Vitamins Arrived! Charting Achievement Unlocked!

24 Jan

Guys, guys, guys, guys, looooooookiiiiiitt!

photo (7)


Our vitamins arrived!  They make me very very queasy, but if I’ll have a regular period and/or a baby, I can handle it.  The funny thing is, about 8 months ago, I tested out a TON of prenatal vitamins to find some that wouldn’t make me vomit.  I experimented with times of day and with and without meals using probably about 5 or 6 different brands.  Which is a very expensive way to find a good vitamin.  I finally settled on Rainbow Light Prenatal Petite.  I have to take them with a snack around 11am.

And no, it’s not crazy that I was looking for vitamins before we had even started trying.  Doctors now recommend taking prenatals 6-12 months BEFORE you start trying.  Trying to get your folic acid stored up is apparently good not just for baby, but for helping mama avoid morning sickness as well.

I will take the Fertility Blend in lieu of the prenatals until I suspect that I’m pregnant.  All the lovely ingredients that help you get pregnant, are also very harmful to a new fetus.  Then again, so is Clomid, the medication fertility experts give women who are trying.  I’m not sure if I should stop taking them during the two week wait, or if it’s okay because the zygote isn’t attached in that time or not.  The instructions say “if you are or suspect you are pregnant stop taking Fertility Blend immediately.”  But you don’t suspect you are until your period is “late.” Right?

Now I have an all new routine I do everyday in order to chart.  When I realize I’m a little awake somewhere around 630-7, I feel around for the basal thermometer, and scribble my temperature down on a pocket calendar until a time when I can enter it down on the free charting software I found at  Your Basal Body Temperature (or BBT on mom forums) is your waking temperature in the morning.  This is taken before you move at all.  Your body temperature drops while you are asleep, except for when you enter the luteal phase of your cycle (the days right after you ovulate until you have your period) when it surges.  Doing this for a few months should give you a better idea of when you ovulate.

The second thing I do in the morning is pee.  This is only important if I’m missing my period.  The best time to take your pregnancy tests is first thing in the morning.  Morning urine has the highest concentration of human chorionic gonadotropin (hCG), which is what the tests are looking for.  Now, if I’m in any other part of my cycle, I don’t worry about peeing on sticks (yet).  Instead, I get to root around in there and feel for my cervix.  The cervix gets low near menstruation and gets higher during ovulation.  Normally, the cervix feels hard like a nose, except during ovulation when it’s softer and feels more like lips.  It also opens up a little during ovulation, and again during menstruation.  After checking these three things, I then check the cervical mucus (CM or CF).  During ovulation, CM should look and feel like raw egg yolks and should stretch an inch or two between your fingers.  This type of fluid is like an inter-vaginal highway for sperm to reach the fallopian tube from outside the cervix.  BUT, not all women have this lovely stuff… hence there is the special (and extremely overpriced) sperm-safe lubricant Pre Seed.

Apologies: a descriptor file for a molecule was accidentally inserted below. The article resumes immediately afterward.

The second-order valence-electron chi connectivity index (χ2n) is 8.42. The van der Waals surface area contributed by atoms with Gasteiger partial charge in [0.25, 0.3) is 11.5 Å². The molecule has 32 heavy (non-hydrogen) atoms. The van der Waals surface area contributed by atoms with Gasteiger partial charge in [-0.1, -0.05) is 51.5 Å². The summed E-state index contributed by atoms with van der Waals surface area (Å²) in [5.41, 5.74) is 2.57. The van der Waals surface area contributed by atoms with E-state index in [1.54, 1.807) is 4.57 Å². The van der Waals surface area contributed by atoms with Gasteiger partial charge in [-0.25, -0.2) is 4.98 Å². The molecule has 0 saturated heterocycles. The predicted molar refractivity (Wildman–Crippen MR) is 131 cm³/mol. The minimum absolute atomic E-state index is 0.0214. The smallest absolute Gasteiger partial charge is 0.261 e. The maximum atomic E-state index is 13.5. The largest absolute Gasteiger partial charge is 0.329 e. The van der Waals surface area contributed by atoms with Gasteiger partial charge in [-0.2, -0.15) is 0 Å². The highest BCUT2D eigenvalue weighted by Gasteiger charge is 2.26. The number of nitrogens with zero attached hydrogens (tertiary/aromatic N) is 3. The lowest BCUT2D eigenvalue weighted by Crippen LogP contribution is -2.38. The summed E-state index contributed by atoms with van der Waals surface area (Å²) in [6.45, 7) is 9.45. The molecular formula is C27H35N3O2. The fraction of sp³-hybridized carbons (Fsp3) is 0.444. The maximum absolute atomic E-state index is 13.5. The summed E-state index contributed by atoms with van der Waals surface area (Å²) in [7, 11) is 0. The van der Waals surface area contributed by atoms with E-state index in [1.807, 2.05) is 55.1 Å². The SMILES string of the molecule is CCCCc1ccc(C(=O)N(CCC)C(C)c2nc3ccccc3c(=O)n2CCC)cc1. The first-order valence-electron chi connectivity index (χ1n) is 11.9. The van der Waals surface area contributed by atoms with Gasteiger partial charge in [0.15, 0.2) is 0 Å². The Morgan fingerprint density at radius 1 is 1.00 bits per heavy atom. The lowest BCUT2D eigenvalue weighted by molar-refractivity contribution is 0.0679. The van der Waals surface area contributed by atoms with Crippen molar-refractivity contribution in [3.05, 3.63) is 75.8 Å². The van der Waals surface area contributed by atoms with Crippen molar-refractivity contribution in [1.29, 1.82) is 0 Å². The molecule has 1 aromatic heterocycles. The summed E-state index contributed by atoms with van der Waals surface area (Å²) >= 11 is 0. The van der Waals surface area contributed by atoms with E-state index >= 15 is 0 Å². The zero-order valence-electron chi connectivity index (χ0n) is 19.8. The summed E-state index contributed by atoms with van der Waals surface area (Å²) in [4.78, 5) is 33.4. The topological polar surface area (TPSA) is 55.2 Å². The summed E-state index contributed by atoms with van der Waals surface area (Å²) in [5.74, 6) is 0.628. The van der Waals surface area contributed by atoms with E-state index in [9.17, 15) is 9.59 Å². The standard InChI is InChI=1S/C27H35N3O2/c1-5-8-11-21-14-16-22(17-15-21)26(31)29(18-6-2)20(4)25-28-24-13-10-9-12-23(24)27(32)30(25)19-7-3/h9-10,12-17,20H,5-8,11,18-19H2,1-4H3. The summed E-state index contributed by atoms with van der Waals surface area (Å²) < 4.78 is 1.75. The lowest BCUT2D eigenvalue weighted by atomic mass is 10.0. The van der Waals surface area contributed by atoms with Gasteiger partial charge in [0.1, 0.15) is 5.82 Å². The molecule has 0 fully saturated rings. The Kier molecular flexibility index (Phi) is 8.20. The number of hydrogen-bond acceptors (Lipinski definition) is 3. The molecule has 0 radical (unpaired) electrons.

My morning has only been 3 minutes long so far, but I already have 90% of my charting information ready to be plugged into the software.  Cervical mucus and basal body temperature are the primary signs that indicate ovulation, but you can also use other secondary things to guess your ovulation date.  One of the more indicators is to test for the Luteinizing Hormone (LH).  When you ovulate, your brain releases LH which then triggers estrogen, that then triggers follicle-stimulating hormone (FSH).  All these hormones are basically indicating “mature egg on deck!” Your “LH surge” is the first sign that ovulation is occurring or about to occur.  You test for LH using ovulation predictor kits or OPKs.  These you dip in your pee once in the afternoon and once at night.

Who would have thought that bodily fluids could be so informative?

Other things can also be recorded from mood to energy levels (after ovulating, your body produces progesterone which makes you really really tired.  If you become pregnant, your progesterone level will remain high, keeping that BBT reading high as well, and your fatigue level can remain high until the second trimester.)  The website I’m using allows you to record things like increased sex drive, irritability, headache, etc, which I’m recording for the PMDD.  I have a new doctor, so having these charts available with recorded symptoms could be useful; especially if I have to prove to my health insurance that I’m not uninsurable, I just have hormonal imbalances because of  this very treatable and very inexpensive-to-treat condition.

At the end of the day, I record all these observations on the website, and it puts it all into a neat little graph.  Some women choose to share this on the site with other wannabe mamas (though it discretely removes the recorded intercourse section). It is nice to see that a majority of women don’t fall into a 28-day cycle.  In their online courses, the website claims that only 30% of women have the 28-day cycle, and can just knowingly have sex 14 days before their periods. The rest of us ladies need to chart.

I do like learning about my body a little more, and I feel like I SHOULD have known this stuff before.  It might have made life a little bit easier.






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